Four Good Reasons to Love John Updike - "Playing with Dynamite" & "A&P" via the New Yorker Fiction Podcast & Two Fine Interviews
"Writing criticism is to writing fiction and poetry as hugging the shore is to sailing the open sea." John Updike (via BrainyQuote)
To be honest, I don't have time today to write a considered piece on one of my all-time favorite writers. But I can't walk away from the blogosphere without some tribute to the great John Updike (March 18, 1932 to January 27, 2009). So here are a few place markers.
First, treat yourself to Updike's 1992 short story, "Playing with Dynamite," read by Roger Angell and discussed with New Yorker Fiction Editor, Deborah Treisman in the New Yorker Fiction Podcast. There's an audio player on that website, so you can listen without downloading to an MP3 player.
Second, here is early Updike, the short story, "A&P," also from the New Yorker Fiction Podcast.
Below are video clips from Updike's interviews with Charlie Rose of PBS and Charles McGrath, a former fiction editor at the New Yorker who was also Editor of the New York Times Book Review. But before getting to those, let's look at the video farewell, which was broadcast in 2009 on CBS Sunday Morning with Charles Osgood.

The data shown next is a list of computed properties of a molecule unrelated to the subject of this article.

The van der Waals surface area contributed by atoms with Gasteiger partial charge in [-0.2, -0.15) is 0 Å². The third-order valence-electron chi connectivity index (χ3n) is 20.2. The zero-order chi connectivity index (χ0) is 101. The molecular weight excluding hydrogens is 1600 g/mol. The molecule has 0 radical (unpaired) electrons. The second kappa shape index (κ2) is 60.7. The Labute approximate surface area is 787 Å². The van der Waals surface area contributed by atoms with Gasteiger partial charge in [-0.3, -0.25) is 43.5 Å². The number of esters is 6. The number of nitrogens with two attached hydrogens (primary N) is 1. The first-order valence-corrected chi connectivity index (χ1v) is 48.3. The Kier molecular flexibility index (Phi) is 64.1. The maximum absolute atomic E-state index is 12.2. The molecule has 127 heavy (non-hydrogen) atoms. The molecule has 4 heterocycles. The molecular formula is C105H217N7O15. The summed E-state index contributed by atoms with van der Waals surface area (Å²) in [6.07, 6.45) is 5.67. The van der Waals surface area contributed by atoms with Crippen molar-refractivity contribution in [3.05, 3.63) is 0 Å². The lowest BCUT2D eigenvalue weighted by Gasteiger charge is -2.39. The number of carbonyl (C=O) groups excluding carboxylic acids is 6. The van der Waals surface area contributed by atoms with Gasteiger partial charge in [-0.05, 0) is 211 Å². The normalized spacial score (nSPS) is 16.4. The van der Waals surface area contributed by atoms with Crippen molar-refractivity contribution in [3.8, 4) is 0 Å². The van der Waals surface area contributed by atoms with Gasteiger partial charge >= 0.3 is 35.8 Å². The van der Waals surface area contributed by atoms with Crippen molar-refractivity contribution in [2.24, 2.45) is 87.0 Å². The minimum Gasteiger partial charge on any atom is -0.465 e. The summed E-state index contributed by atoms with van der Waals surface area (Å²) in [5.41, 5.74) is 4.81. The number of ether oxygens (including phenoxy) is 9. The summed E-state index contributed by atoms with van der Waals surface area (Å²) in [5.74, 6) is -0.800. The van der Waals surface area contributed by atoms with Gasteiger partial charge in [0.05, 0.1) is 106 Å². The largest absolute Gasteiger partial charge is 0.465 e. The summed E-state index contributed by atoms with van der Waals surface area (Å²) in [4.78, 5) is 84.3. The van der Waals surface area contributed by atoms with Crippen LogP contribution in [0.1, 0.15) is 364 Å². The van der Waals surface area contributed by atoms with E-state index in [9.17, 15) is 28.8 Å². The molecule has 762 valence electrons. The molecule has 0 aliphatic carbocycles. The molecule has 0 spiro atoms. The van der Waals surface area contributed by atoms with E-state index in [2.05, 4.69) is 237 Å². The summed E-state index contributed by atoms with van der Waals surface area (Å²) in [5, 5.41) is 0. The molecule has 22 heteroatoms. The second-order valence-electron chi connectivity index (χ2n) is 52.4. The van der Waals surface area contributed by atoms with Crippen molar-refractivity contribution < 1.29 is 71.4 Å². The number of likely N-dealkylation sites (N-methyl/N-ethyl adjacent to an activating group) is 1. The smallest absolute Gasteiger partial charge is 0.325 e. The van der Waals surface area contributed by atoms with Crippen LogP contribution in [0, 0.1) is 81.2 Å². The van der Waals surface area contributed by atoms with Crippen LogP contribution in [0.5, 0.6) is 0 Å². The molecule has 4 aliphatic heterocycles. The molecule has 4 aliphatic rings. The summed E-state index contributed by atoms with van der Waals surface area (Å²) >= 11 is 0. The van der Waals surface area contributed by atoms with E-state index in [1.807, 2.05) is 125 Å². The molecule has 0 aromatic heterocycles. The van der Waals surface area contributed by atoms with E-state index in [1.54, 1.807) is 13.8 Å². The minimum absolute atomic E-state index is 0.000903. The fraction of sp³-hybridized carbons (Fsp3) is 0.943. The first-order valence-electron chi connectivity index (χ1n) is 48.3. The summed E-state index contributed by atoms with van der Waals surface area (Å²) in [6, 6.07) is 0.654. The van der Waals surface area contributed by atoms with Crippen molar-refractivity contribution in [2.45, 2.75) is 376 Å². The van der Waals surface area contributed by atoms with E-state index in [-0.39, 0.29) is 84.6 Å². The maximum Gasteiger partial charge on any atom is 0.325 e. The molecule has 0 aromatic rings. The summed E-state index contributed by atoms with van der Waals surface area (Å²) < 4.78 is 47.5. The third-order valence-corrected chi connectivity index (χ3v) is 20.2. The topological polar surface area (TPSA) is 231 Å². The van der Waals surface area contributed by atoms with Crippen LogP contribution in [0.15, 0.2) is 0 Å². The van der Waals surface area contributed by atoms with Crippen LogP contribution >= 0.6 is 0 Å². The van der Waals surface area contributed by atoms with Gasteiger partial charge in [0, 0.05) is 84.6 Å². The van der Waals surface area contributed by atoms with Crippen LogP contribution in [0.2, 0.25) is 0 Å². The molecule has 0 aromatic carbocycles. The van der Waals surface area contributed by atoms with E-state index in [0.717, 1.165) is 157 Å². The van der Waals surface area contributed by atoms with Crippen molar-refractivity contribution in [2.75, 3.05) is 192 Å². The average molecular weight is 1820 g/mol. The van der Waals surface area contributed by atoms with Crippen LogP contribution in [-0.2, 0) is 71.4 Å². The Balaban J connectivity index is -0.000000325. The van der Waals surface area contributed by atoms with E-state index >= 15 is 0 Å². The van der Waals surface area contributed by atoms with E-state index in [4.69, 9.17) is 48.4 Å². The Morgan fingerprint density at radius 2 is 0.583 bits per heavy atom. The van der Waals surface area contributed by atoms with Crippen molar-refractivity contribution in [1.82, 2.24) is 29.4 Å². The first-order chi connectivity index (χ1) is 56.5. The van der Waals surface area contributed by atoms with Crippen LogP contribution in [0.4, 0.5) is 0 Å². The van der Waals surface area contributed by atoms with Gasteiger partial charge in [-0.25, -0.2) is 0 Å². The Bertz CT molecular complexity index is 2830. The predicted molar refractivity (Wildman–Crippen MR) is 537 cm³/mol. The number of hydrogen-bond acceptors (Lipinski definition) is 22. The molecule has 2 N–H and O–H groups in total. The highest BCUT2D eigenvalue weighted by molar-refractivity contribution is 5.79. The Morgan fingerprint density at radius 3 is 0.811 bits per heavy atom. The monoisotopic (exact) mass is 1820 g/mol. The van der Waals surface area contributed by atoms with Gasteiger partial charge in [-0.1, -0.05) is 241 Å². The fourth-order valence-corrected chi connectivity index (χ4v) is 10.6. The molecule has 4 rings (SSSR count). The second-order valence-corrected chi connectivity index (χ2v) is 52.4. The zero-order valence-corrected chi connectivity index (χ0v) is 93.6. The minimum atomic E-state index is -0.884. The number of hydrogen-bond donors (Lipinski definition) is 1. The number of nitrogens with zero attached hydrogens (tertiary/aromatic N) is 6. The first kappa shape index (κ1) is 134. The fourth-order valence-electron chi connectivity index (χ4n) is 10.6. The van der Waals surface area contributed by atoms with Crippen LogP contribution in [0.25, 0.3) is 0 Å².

I like big books, and I cannot lie. My background includes talk radio, newspapers and TV news. I've hosted a morning-drive classical music program on the California coast and published nationally in Reader's Digest, the Christian Science Monitor, and Playboy. I've won awards for my journalism and my fiction. One of my essays even made it into an anthology for college English courses. For real? Yes, for real.
To be notified of new posts to this blog
If you’re reading this website, think of me as a troubadour standing on the street corner, strumming a guitar and singing a few songs. Not everyone who comes this way is able to make contribution. But if you’re one of the passers-by who can, then feel free to drop a little spare change in my hat by clicking either the Donate or the Become a Patron button below.